The next day Shrek delivered Princess Fiona to Lord Fauquaa and they returned to his castle to get married.  It was Fiona’s belief and hope that if she could get married and kissed by her ‘true love’ then the curse would be lifted and she could live as a normal woman.

Shrek ultimately realized Fiona cared for him and hurried to the castles to win Fiona but it was too late.  The wedding had concluded and she was about to kiss Lord Fauquaa when suddenly the dragon appeared and crashed through the window.  Fiona stepped away from everyone realizing the sun was setting and she would in a moment become an ogre again.  As she transformed into the monstrous ogre everyone gasped and some fainted. She was revealed to be who she truly was. 

Shrek seized Fiona, embraced her and kissed her.  Suddenly she was lifted off her feet and began to rise high in the air.  Light from within her began to erupt through her feet, and her hands and her ears, and eyes and mouth.  With outstretched arms she was caught in a whirlwind of light and transformative power.  Then she gently returned to the floor of the castle and laid in a bundle of beautiful robes.  As Shrek called and reached for her, she stood and everyone gasped as they realized that the princess was still an ogre. 

Fiona was disappointed and dismayed.  She was depressed that she was still an ogre.  She, as most everyone else, had expected her to become the beautiful princess in human form.  She looked at Shrek and said, “I’m still ugly.”  Shrek responded, “No, you’re beautiful to me.”  They embraced and kissed and danced and lived happily every after.

In every human relationship there exists a never ending tension between law and grace.  Every marriage, every romantic misfire, every point of trouble you have with a growing child, every resentment you store up against a parent, every argument you get into at work, every single possible moment of tension in relating to other people are all factors of law and grace – in tension with one another.

The truth is that if and when you learn to understand what is going on with your spouse and children in terms of law and grace, almost every problem you can name in your family will become clarified, comprehensible and corrected.

So how are we supposed to learn so that we can correct or even avoid many of the problems we have in our families?  Actually it really begins with you as a single person.  Because before you are ever a part of a family, you are a single, living, autonomous human being. For husbands and wives it begins with one another.  It begins with you demonstrating appropriate levels of law and grace toward one another.  Then as you observe your children and even your aging parents through the same lens of law and grace your perspective will deepen.  It could lead to creative ways of communicating with them and new dimensions valuing their presence in your life.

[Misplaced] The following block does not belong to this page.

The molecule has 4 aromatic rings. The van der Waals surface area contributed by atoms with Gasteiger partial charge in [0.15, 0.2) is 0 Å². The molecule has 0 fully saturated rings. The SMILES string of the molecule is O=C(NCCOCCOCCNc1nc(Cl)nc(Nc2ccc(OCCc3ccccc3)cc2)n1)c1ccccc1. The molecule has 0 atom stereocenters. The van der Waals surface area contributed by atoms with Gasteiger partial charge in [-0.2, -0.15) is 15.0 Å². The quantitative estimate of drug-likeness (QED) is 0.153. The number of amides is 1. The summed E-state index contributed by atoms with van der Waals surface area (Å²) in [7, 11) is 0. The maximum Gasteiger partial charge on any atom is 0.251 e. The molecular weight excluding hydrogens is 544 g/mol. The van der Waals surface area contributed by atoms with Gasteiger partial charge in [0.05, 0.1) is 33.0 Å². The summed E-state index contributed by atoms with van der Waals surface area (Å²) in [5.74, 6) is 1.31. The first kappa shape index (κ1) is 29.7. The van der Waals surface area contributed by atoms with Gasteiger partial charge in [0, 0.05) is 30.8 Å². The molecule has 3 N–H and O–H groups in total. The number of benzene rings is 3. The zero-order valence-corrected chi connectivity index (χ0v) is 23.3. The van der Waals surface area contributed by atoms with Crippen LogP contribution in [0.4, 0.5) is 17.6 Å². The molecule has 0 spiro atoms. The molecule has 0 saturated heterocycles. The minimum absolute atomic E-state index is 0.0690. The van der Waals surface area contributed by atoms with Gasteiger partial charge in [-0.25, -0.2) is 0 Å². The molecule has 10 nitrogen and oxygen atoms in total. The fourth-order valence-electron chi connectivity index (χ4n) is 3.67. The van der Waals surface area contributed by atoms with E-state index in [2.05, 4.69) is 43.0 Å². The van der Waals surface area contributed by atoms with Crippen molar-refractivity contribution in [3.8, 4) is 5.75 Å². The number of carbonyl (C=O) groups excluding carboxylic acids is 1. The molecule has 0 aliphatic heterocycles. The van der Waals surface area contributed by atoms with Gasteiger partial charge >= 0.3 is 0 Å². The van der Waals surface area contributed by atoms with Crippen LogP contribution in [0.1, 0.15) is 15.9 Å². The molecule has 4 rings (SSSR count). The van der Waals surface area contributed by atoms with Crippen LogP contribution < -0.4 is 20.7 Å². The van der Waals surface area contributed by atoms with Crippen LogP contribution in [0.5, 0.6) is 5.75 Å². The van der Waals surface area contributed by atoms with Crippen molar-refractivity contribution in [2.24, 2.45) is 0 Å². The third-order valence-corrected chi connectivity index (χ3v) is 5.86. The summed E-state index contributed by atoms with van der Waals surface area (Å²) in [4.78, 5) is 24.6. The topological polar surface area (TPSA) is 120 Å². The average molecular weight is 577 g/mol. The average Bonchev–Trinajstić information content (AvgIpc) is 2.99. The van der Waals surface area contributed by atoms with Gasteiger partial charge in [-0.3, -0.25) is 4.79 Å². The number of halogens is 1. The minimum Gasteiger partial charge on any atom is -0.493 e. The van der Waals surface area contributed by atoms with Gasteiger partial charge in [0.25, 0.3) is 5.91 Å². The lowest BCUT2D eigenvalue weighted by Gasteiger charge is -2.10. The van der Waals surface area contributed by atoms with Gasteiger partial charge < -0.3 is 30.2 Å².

First though, let us consider how grace and law impact marriage. 

Many people have their ideas about marriage.  Before this study I held some notions that have even been challenged.  But as I reflected upon my own life and experience with the origins of our marriage I became more agreeable to what Holy Spirit was saying to me.

If you recall, I’ve shared how my wife and I met in very different places of our lives.  We were in no way mutually or equally appropriate for one another by anyone’s standards.  She was a single woman, living in her own home, working a job for 13 years that she loved and was loved by.  She owned her own car, had no children and lived with the freedom of a self-sufficient adult.  She didn’t drink, she didn’t do the club scene aggressively, and she was a part of a loving church community and had no immediate intimate relationship.  I on the other hand, slept under a bridge like a ogre.  Was a womanizer. I worked as a painter for different companies who used me as long as the job lasted.  I had no sense of purpose, no desire to love anyone, or be loved by them.  I was a walking drug addict for more than 13 years who abused cocaine, crack, marijuana and alcohol.  I was a petty criminal.  While she slept in her own three bedroom townhouse in Arial NJ, I slept in the graveyard on Ferry Avenue, in Camden, NJ. I was on a fast track to death or long term incarceration.  She lived a vibrant hope-filled future, surround by people who loved her, and still do.